• For preventing HIV/AIDS transmission from mother to child o Prevention from Parent to Child Transmission (PPTCT) programme have been integrated with the RCH programme.

  • PALS (PPTCT ART Linkages Software) System has also been launched to maintain details of all HIV positive pregnant and breast-feeding women and their new-born babies.

  • Government would be implementing the 90:90:90 strategy as adopted by UNAIDS. It is a new HIV treatment that lays the groundwork to end the AIDS epidemic.

  • HIV Sensitive social protection portal has been launched to help officials and counsellors.

  • India has extended support to the African countries in their fight against HIV-AID which reflects India’s global commitment.

  • The need is to adopt a holistic approach to successfully combat discrimination against the infected and the vulnerable and create safe spaces for them.

  • The next important step will be public education as acceptance of HIV/AIDS patients in society is still a challenge.

  • A streamlined process of procurement and storage of medicines related to HIV/AIDS.

9. Program For International Student Assessment (Pisa)

Organisation for Economic Cooperation and Development

  • It is an intergovernmental economic organisation which aims to promote policies that will improve the economic and social well-being of people around the world.

  • It has 36 member countries and was founded in 1960 by 18 European nations plus the United States and Canada.

  • India is not a member of OECD.

  • Recently Ministry of Human Resource Development has decided to end the boycott of PISA formally.

More on News

  • India had stayed away from the assessment when it was ranked dismally low in 2012 and 2015 and 72nd among 74 countries in 2009.

  • India will send its officers to Paris to negotiate India’s terms of participation in 2021 with OECD as it has been realised that education is not about rote learning.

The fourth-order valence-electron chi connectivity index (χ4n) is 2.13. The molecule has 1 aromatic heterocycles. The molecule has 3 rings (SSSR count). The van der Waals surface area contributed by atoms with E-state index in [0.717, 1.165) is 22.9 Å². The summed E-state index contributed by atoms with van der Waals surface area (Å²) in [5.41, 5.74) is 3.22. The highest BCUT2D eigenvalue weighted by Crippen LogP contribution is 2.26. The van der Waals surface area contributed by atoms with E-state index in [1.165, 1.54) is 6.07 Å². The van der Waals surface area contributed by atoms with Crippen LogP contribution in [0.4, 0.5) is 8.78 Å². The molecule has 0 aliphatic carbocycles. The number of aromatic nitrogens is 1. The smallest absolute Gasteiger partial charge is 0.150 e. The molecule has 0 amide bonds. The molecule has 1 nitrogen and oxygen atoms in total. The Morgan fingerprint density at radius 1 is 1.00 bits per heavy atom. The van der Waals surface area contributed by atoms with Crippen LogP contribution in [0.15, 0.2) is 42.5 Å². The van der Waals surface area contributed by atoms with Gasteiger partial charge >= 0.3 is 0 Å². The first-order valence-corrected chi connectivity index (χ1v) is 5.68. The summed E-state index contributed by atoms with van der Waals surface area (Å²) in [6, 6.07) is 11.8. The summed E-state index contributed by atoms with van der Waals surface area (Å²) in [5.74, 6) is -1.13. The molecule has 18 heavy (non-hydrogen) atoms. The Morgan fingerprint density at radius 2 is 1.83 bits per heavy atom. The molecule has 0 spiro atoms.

• Unlike 2009, when Tamil Nadu and Himachal Pradesh were assessed, Union Government will request OECD to assess Chandigarh in 2021.

9.1. About PISA

  • It is an international assessment that measures 15 years old students’ reading, mathematics, science literacy and even innovative subjects like collaborative problem solving and money literacy every three years.

  • By design, PISA emphasizes functional skills that students have acquired as they near the end of compulsory schooling.

  • It was first conducted in 2000 and is coordinated by Organisation for Economic Cooperation and Development (OECD) and is conducted in the United States of America by NCES.

  • It assesses students in 80 countries and education system and helps to understand the education system and how it can be improved. The result is shown not individually but it shows a national mean score. Its goal is to provide outcomes of learning and not outcomes of schooling.

10. Swachhata Hi Seva Campaign

10.1 About the Campiagn

  • It is a (jan andolan) the second edition of the campaign launched in 2017, which aims at accelerating the vision for a Clean India.

  • Objectives of SHS o Accelerate the momentum of Swachh Bharat in the run-up to its 4th anniversary.

  • Re-energise the Swachh Bharat Jan Andolan and lay down the foundation of sustainability

  • Reinforce the concept of “Sanitation as everyone’s business”

  • Commence Mahatma Gandhi’s 150th birth year celebrations with a nationwide campaign

  • It also aims at engaging sharamdan activities with huge community mobilisation through grassroot swachhata champions such as woman sarpanches, students, film celebrities, sports persons etc.

  • The Campaign also aims to engage with media which has been playing crucial role in creating awareness about the Swachh Bharat Mission.

September Indian Society and Issues